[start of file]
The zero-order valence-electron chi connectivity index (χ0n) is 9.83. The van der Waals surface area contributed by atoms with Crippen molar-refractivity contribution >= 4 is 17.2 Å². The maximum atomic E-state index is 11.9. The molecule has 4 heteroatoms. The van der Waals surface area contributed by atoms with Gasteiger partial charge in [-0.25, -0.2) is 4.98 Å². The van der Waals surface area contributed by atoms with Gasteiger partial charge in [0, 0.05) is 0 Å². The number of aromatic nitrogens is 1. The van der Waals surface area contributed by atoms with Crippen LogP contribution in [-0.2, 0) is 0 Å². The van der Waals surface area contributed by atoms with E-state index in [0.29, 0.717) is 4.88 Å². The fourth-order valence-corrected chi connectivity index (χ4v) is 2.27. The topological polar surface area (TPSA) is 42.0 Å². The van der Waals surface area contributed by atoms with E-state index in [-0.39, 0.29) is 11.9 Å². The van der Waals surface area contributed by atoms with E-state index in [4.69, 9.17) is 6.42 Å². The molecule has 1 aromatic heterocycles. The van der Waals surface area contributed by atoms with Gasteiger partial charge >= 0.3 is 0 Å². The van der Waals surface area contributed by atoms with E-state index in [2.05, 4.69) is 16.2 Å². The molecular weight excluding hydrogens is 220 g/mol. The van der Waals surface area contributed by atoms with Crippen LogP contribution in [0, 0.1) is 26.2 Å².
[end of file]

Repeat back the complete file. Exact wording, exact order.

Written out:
The zero-order valence-electron chi connectivity index (χ0n) is 9.83. The van der Waals surface area contributed by atoms with Crippen molar-refractivity contribution >= 4 is 17.2 Å². The maximum atomic E-state index is 11.9. The molecule has 4 heteroatoms. The van der Waals surface area contributed by atoms with Gasteiger partial charge in [-0.25, -0.2) is 4.98 Å². The van der Waals surface area contributed by atoms with Gasteiger partial charge in [0, 0.05) is 0 Å². The number of aromatic nitrogens is 1. The van der Waals surface area contributed by atoms with Crippen LogP contribution in [-0.2, 0) is 0 Å². The van der Waals surface area contributed by atoms with E-state index in [0.29, 0.717) is 4.88 Å². The fourth-order valence-corrected chi connectivity index (χ4v) is 2.27. The topological polar surface area (TPSA) is 42.0 Å². The van der Waals surface area contributed by atoms with E-state index in [-0.39, 0.29) is 11.9 Å². The van der Waals surface area contributed by atoms with E-state index in [4.69, 9.17) is 6.42 Å². The molecule has 1 aromatic heterocycles. The van der Waals surface area contributed by atoms with Gasteiger partial charge >= 0.3 is 0 Å². The van der Waals surface area contributed by atoms with E-state index in [2.05, 4.69) is 16.2 Å². The molecular weight excluding hydrogens is 220 g/mol. The van der Waals surface area contributed by atoms with Crippen LogP contribution in [0, 0.1) is 26.2 Å².